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But I want to study, Rajkumari said, barefoot in the extremely harsh sunlight which made her eyes close and her head hurt, protesting her mother’s request to come and beg with her on the street. In our country filled with way too many uneducated people of the slum, she wasn’t the only one who wanted to study. These voices did not go unheard, and one day they got what they deserved, and even more.

The Museum School, fondly called ‘Parvarish’ started with 20 illiterate children from 1 slum. Functioning 6 days a week, and 11 months a year, for the past 10 years, this heart-touching concept, based in Bhopal and also been replicated in Bangalore was initiated by Mrs. Shibani Ghosh, an educationist and social worker, in September 2005.It further grew to 200 children from 8 slums in 10 years as was expected.

One of its kinds, The Museum School solely aimed at providing the best education possible to the slum children. Knowing and understanding the fact that these children were not exactly born with the life’s education pattern fit in their head, the school tries to make studying a fun activity which the children do not run from, but towards.

But first things first, when you want your creative brain to picture these education deserving poor children studying, just imagine them taking a trip to the museum. That’s right! The air conditioned fully furnished classrooms would seem less appealing to you, when you see these happy faced children taking their classes at a Museum.

Collaborating with 5 Museums in Bhopal that are subject focused and have exhibits for all ages, The Museum School matches the exhibits and working models with curricula of different classes, and invites colleges conducting Bachelor of Education (B.Ed) courses for practice teaching by their B.Ed students to play the role of teachers in the class.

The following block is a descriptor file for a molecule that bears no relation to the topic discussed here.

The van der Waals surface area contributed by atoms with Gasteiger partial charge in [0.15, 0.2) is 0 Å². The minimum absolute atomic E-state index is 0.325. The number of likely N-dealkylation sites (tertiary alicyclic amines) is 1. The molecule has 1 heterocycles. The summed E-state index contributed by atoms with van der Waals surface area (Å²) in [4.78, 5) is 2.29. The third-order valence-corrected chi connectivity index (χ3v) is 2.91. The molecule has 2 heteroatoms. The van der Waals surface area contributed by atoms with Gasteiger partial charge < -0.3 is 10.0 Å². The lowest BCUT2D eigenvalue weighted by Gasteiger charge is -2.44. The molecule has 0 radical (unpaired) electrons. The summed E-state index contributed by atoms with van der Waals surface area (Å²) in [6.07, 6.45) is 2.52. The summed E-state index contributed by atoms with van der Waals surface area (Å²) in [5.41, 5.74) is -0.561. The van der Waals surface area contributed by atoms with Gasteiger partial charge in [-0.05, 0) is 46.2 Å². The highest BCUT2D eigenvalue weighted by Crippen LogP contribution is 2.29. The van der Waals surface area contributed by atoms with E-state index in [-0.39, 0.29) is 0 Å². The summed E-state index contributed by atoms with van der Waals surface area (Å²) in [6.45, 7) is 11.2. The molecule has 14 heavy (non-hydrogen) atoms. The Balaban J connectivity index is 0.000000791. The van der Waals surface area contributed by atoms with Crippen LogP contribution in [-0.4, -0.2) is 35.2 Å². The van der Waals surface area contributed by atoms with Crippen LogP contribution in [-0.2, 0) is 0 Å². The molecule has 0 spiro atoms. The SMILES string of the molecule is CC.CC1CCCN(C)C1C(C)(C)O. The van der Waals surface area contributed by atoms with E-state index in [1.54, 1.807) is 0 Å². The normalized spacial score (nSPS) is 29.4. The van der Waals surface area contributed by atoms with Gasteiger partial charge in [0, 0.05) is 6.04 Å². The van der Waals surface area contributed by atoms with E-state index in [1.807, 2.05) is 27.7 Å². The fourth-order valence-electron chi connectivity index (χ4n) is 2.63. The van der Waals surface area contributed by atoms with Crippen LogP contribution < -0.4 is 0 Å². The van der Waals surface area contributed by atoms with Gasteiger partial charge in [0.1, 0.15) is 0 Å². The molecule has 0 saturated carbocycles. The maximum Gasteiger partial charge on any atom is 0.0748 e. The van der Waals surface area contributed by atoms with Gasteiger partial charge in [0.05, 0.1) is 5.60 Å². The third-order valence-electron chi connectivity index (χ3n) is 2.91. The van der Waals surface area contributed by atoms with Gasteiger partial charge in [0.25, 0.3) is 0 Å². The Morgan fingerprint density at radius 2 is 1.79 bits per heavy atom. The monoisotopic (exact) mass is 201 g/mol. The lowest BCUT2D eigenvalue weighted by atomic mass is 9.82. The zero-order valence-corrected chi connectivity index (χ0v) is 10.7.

But how do these barefoot children, with an obvious lack of transport facilities, go to their amazing school? Well, this is what gives the school a boost of equality. These children, like any other student of any other extortionate school, are privileged enough to be picked by their school buses and dropped to their school i.e. the Museum.

Unlike the schools following the traditional model of learning, where a school is more of a peer pressure source, here, the school is a pure blessing. Believing that a good student has to first, be a good human being, their class starts with the reading of a motivational story chosen by the student himself. Rather than writing science experiments in practical notebooks, solving mathematical problems sitting in the classroom, learning history by heart and knowing geography on maps, these rag-pickers get a chance to perform experiments themselves, solve mathematics with pebbles, study ancient statues, ornaments and coins belonging to history and play treasure hunt to learn about cultures of various parts of India. Today, many graduated children have started regular businesses; some of them are pursuing higher education in Engineering, Science, and Commerce as well

Resting this case on an extremely joyful note, you can conclude that a school, the learning pattern of which can even excite you to attend a class yourself, surely wins the hearts of the poor.

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